The structure was originally built in 1916, and was renovated and reopened in 2009. Today’s mercado gives the tourist a taste of the other less fancy, but more functional markets described above. You will still get to see a stall or two overflowing with vibrantly-colored produce, and other stalls with fish you never knew even existed. But let’s be honest, that’s not why you came to Spain – a few stalls later you can have a glass of wine, enjoy a plate of cheese, and even take your pick from a vast selection of croqueta flavors. There’s a little something for everyone (and by everyone, I mean a lot of tourists).


I may miss my Whole Foods (painfully), and the outdoor farmers markets (what does a girl have to do to get a cantaloupe?), but in the end, I think I’ve got more than enough market action to keep me happy. Now if only I could say the same about things like sushi and guacamole.


*This post is a part of the Lonely Planet BlogSherpa carnival, hosted by Indian Bazaars, featuring marketplaces around the world. You can also read the blog carnival that I hosted on unique customs.

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8 Responses to “Madrid’s markets”

  1. RM Says:

    Just wanted to add that in Barcelona, while it does have the massively huge La Boquería, each barrio also has its own market, such as Sant Antoni (also huge) and Santa Caterina.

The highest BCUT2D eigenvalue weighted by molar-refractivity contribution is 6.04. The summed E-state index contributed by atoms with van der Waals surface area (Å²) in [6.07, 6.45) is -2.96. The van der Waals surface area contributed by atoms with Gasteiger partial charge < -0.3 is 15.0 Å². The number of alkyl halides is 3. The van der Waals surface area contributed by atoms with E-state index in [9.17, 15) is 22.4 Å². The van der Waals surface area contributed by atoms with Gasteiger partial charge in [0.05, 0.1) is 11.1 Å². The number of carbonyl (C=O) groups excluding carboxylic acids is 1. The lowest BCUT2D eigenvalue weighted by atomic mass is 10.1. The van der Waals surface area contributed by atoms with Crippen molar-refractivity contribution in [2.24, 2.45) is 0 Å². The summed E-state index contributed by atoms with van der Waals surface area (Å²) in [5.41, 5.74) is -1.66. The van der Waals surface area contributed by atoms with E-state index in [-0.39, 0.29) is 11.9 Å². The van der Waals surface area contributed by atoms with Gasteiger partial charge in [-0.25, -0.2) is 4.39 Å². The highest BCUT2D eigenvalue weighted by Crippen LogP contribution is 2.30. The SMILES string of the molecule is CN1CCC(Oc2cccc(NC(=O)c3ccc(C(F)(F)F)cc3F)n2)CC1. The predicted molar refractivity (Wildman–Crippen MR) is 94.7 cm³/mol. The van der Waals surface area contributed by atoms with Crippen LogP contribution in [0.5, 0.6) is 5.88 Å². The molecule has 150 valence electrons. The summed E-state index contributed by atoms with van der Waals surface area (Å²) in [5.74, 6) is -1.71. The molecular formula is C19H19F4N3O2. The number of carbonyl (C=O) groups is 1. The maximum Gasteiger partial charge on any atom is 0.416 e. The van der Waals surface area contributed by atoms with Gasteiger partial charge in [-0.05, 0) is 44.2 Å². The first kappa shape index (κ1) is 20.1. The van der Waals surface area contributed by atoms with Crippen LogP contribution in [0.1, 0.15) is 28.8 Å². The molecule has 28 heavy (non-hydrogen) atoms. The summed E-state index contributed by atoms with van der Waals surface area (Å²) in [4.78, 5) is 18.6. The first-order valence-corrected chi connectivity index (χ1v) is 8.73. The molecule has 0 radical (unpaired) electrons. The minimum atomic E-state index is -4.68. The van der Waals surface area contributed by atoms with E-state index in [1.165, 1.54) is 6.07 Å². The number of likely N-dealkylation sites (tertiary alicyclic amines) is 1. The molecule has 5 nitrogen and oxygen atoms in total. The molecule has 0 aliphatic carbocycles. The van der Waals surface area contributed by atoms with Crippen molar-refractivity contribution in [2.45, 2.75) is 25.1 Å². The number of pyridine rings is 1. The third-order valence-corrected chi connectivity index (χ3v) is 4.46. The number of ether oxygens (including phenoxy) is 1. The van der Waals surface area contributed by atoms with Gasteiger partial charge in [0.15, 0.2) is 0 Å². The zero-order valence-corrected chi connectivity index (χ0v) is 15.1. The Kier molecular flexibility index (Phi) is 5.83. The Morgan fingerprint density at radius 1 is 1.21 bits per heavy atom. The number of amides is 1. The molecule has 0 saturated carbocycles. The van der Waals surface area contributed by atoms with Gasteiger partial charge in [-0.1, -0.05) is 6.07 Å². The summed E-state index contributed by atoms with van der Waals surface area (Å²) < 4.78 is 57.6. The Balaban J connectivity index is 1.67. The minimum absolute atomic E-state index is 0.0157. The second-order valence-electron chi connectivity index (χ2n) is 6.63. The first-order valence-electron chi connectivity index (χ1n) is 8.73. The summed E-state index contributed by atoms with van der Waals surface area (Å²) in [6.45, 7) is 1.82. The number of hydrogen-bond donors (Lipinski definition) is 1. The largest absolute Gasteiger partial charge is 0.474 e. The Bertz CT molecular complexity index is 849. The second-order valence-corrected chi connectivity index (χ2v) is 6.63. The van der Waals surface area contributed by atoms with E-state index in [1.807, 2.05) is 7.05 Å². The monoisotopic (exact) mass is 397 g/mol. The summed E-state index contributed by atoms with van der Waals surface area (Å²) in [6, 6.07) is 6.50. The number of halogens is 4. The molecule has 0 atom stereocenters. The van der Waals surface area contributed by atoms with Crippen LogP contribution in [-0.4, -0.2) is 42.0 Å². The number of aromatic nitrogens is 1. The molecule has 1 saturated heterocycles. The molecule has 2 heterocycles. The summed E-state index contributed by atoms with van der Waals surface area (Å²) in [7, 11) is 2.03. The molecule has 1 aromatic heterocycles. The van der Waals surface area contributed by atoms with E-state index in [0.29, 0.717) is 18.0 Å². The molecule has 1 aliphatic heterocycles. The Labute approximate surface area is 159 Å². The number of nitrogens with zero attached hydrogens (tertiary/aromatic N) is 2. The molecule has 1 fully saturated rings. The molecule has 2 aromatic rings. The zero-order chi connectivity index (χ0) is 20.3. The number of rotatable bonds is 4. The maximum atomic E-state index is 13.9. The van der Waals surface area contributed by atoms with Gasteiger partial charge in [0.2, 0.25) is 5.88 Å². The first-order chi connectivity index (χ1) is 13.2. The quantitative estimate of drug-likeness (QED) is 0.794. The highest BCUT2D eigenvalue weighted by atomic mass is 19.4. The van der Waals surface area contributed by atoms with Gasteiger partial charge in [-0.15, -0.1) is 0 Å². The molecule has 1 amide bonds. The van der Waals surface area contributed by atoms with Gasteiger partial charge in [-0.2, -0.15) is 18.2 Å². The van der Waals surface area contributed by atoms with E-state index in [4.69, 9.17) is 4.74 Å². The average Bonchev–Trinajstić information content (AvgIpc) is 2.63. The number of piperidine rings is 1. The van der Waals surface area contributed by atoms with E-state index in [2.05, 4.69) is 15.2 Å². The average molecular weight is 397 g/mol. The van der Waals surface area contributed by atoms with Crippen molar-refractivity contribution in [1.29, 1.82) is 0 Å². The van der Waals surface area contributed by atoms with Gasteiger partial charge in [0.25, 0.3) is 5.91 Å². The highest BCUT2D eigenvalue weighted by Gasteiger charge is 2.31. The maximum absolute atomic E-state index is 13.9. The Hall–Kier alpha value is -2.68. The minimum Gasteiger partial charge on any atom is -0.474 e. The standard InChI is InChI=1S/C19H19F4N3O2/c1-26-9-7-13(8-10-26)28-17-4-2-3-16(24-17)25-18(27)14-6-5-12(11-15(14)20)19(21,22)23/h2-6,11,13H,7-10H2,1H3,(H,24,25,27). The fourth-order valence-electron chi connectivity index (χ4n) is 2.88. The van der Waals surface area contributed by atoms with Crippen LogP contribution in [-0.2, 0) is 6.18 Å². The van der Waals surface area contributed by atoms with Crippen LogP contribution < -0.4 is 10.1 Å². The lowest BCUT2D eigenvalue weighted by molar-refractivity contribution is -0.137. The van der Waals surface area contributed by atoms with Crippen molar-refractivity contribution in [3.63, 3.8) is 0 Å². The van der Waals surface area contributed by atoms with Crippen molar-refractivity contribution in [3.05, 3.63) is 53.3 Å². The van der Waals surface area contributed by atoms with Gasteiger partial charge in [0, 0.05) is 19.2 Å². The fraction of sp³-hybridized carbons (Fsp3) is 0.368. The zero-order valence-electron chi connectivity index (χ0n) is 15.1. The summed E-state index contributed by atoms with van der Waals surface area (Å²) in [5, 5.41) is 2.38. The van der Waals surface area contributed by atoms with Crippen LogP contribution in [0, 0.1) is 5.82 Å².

2. Laura Says:

    Thanks for the tips! I’m looking forward to checking these out when we visit Madrid next year.

  3. David @ MalaysiaAsia Says:

    The markets here look absolutely lovely. As a fan of markets, I’m that person that explores the local food section and there’s always something interesting to chance upon. Awesome tips!

  4. Erin Says:

    @RM – I need to head to Barcelona and check out the markets there. I’m jealous of the big beautiful markets that other Spanish cities have!

    @Laura – we’ll definitely make sure you get to see all of the things you didn’t get a chance to hit up last time around. Can’t wait!

    @David – Couldn’t agree more! To me, food is the number one way to get to know a culture. Especially anything with sugar, chocolate or frosting….or anything cheesy….or anything wine-related. Ok, I just like food in general :).

  5. Erin Says:

    Looks like fun!

  6. Sabrina Says:

    Ooooh! I’d love to visit some of these markets and stop for some tappas (and a glass of wine :)). Sounds like so much fun!

  7. Erin Says:

    Will you ever make it to Spain, Sabrina? Tapas and wine are waiting for you!

  8. Sabrina Says:

    Oh, I sure hope I will, but unfortunatly my vacation days are fairly limited this year and will all go to various family visits over 2-3 weeks this summer. I’m excited about seeing family and friends again – as well as some new places at an English countryside wedding compliments of my baby sister :) – but exploring new places in Europe will have to wait a little while. I am hoping for next year! And in the meantime I am living vicariously through your Spain posts and also putting another one of “your” cities closer to the top of my list: San Francisco. Nothing is for sure yet, but I would love, love, love to spend a weekend there later this year. How about you? Any trips coming up?